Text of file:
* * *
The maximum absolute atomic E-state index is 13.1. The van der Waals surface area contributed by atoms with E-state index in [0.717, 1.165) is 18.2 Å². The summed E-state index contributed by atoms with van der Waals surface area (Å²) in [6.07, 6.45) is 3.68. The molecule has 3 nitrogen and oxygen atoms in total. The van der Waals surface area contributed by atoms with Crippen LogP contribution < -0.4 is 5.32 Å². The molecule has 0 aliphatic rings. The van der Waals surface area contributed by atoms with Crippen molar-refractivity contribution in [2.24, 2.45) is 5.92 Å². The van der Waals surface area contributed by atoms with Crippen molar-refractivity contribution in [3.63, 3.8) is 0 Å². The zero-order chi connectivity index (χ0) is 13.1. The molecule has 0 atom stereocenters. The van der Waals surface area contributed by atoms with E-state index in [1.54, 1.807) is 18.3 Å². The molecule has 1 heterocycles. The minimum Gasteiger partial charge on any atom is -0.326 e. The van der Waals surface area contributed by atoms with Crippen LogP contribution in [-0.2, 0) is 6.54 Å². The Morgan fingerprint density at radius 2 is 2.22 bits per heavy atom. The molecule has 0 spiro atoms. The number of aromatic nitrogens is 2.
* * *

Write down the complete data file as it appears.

The maximum absolute atomic E-state index is 13.1. The van der Waals surface area contributed by atoms with E-state index in [0.717, 1.165) is 18.2 Å². The summed E-state index contributed by atoms with van der Waals surface area (Å²) in [6.07, 6.45) is 3.68. The molecule has 3 nitrogen and oxygen atoms in total. The van der Waals surface area contributed by atoms with Crippen LogP contribution < -0.4 is 5.32 Å². The molecule has 0 aliphatic rings. The van der Waals surface area contributed by atoms with Crippen molar-refractivity contribution in [2.24, 2.45) is 5.92 Å². The van der Waals surface area contributed by atoms with Crippen molar-refractivity contribution in [3.63, 3.8) is 0 Å². The zero-order chi connectivity index (χ0) is 13.1. The molecule has 0 atom stereocenters. The van der Waals surface area contributed by atoms with E-state index in [1.54, 1.807) is 18.3 Å². The molecule has 1 heterocycles. The minimum Gasteiger partial charge on any atom is -0.326 e. The van der Waals surface area contributed by atoms with Crippen LogP contribution in [-0.2, 0) is 6.54 Å². The Morgan fingerprint density at radius 2 is 2.22 bits per heavy atom. The molecule has 0 spiro atoms. The number of aromatic nitrogens is 2.